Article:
Schumann - Symphony No. 1 & Overtures


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Schumann - Symphony No. 1 & Overtures


Gramophone Magazine

Editor's Choice - May 2008



Catalogue No:




Release date:

28th Jan 2008




77 minutes


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Schumann - Symphony No. 1 & Overtures


Symphony No. 1 in B flat major, Op. 38 'Spring'

Overture to Schiller’s Die Braut von Messina, Op. 100

Genoveva Overture

Symphony in G minor 'Zwickau'

Overture, Scherzo, and Finale, Op. 52



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Robert Schumann: Symphony No. 1 in B flat major, Op. 38, "Spring"

I. Andante un poco maestoso - Allegro molto vivace

II. Larghetto

III. Scherzo: Molto vivace

IV. Allegro animato e grazioso

Robert Schumann: Die Braut von Messina (The Bride of Messina), Op. 100

Die Braut von Messina (The Bride of Messina), Op. 100

Robert Schumann: Genoveva, Op. 81: Overture

Genoveva, Op. 81: Overture

Robert Schumann: Symphony in G minor, "Zwickau" (fragment)

I. Moderato - Allegro

Robert Schumann: Overture, Scherzo and Finale, Op. 52

I. Overture: Andante con moto - Allegro

II. Scherzo: Vivo

III. Finale: Allegro molto vivace

Gramophone Magazine

May 2008

“Clarity is a given with this particular band (their coupling of Symphonies Nos2 and 4 has already proved that) and here the same impressions of transparency, watertight ensemble, dovetailed phrasing and buoyant rhythms pertain.”

Gramophone Classical Music Guide


“To call a performance 'well made' might seem like a half-hearted compliment but in the case of Thomas Dausgaard's account of the Spring Symphony it's only part of the story, albeit a very important part. Clarity is a given with this particular band and here the same impressions of transparency, watertight ensemble, dovetailed phrasing and buoyant rhythms pertain.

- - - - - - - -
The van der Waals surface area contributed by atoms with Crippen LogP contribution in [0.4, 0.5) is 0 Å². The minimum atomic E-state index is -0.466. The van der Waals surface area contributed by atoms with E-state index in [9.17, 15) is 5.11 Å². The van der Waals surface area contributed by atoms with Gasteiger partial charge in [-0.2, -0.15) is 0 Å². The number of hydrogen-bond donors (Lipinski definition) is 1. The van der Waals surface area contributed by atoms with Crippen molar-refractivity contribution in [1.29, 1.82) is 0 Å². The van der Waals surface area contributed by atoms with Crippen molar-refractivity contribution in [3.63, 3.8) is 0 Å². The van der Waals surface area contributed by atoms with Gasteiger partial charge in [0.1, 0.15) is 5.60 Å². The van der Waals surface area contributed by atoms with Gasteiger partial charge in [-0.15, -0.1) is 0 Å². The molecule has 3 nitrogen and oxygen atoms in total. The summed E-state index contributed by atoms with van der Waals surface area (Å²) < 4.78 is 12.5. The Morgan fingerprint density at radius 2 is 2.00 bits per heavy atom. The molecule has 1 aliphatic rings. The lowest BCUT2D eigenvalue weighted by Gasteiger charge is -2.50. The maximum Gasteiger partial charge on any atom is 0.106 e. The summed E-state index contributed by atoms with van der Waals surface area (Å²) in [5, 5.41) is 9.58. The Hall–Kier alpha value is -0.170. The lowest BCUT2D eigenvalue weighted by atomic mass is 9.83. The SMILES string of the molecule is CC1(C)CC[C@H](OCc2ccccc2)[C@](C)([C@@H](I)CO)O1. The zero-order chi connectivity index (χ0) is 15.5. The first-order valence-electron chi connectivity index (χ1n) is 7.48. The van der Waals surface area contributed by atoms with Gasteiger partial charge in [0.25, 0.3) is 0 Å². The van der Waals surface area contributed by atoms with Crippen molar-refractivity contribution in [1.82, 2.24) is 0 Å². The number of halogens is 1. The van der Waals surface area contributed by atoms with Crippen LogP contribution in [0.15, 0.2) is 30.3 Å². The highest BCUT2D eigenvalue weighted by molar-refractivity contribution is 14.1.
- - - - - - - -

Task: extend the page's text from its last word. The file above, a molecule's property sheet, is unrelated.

The first movement is kept on its toes and 'in tempo', and likewise the Scherzo where the Trios are skilfully integrated into the rest of the movement, the first of them opening, unusually, to a gently brushed legato. The Larghetto is streamlined without sounding cold, the important horn and pizzicato string parts always crystal-clear, whereas the finale's prime virtue is its judicious pacing, especially the idyllic horn passage just after the halfway point, and the symphony's closing pages, which are thrillingly played.
Dausgaard's understanding of tempo relations is even better demonstrated in the Zwickau movement of an early G minor symphony.
There are reminders of early Schubert and Bruckner in that rays of light are crossed with moments of darkness, for example the unresolved bassoon motif that closes the exposition, very imaginative (and unsettling), and so is the return of the stern introduction towards the end of the movement.
The Mendelssohnian Overture, Scherzo andFinale is again beautifully shaped, the introduction unusually pensive, the ensuing Allegro full of life, the Scherzo crisp but unhurried. The two relatively late overtures again benefit from smaller-than-usual orchestral forces and perceptive direction, Dausgaard generating bags of energy while allowing textures to breathe. So all we need now is an equally compelling Rhenish Symphony to round off the cycle. The recorded sound is superb.”

Andrew McGregor

7th March 2008

“Right from the opening fanfares, there's a sense of joy and exhilaration, and the openness of the orchestral textures brings freshness and clarity. The ensemble’s lithe flexibility is used to the full by Dausgaard, whose instincts on tempo are persuasive, and the dramatic tension underpinning the work isn't allowed to evaporate.”

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